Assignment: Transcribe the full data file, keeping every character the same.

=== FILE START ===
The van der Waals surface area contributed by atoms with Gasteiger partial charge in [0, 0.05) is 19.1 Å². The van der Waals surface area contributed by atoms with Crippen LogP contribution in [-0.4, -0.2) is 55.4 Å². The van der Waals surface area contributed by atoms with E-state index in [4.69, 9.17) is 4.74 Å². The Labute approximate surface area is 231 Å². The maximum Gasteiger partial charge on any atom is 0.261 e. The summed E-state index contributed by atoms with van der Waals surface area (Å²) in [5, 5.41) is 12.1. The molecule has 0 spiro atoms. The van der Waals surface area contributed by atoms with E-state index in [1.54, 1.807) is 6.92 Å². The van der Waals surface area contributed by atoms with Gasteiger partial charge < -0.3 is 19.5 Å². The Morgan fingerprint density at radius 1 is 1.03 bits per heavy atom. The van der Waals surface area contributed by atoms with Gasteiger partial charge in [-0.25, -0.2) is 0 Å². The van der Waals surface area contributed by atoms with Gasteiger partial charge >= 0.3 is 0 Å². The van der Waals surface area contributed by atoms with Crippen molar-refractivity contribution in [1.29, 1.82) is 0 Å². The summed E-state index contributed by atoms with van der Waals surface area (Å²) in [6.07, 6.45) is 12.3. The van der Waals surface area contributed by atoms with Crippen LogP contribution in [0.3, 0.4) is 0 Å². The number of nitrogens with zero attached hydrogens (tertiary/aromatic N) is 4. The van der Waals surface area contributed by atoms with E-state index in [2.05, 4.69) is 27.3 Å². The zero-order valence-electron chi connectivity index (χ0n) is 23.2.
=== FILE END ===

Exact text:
The van der Waals surface area contributed by atoms with Gasteiger partial charge in [0, 0.05) is 19.1 Å². The van der Waals surface area contributed by atoms with Crippen LogP contribution in [-0.4, -0.2) is 55.4 Å². The van der Waals surface area contributed by atoms with E-state index in [4.69, 9.17) is 4.74 Å². The Labute approximate surface area is 231 Å². The maximum Gasteiger partial charge on any atom is 0.261 e. The summed E-state index contributed by atoms with van der Waals surface area (Å²) in [5, 5.41) is 12.1. The molecule has 0 spiro atoms. The van der Waals surface area contributed by atoms with E-state index in [1.54, 1.807) is 6.92 Å². The van der Waals surface area contributed by atoms with Gasteiger partial charge < -0.3 is 19.5 Å². The Morgan fingerprint density at radius 1 is 1.03 bits per heavy atom. The van der Waals surface area contributed by atoms with Gasteiger partial charge in [-0.25, -0.2) is 0 Å². The van der Waals surface area contributed by atoms with Gasteiger partial charge >= 0.3 is 0 Å². The van der Waals surface area contributed by atoms with Crippen molar-refractivity contribution in [1.29, 1.82) is 0 Å². The summed E-state index contributed by atoms with van der Waals surface area (Å²) in [6.07, 6.45) is 12.3. The van der Waals surface area contributed by atoms with Crippen LogP contribution in [0.3, 0.4) is 0 Å². The number of nitrogens with zero attached hydrogens (tertiary/aromatic N) is 4. The van der Waals surface area contributed by atoms with E-state index in [2.05, 4.69) is 27.3 Å². The zero-order valence-electron chi connectivity index (χ0n) is 23.2.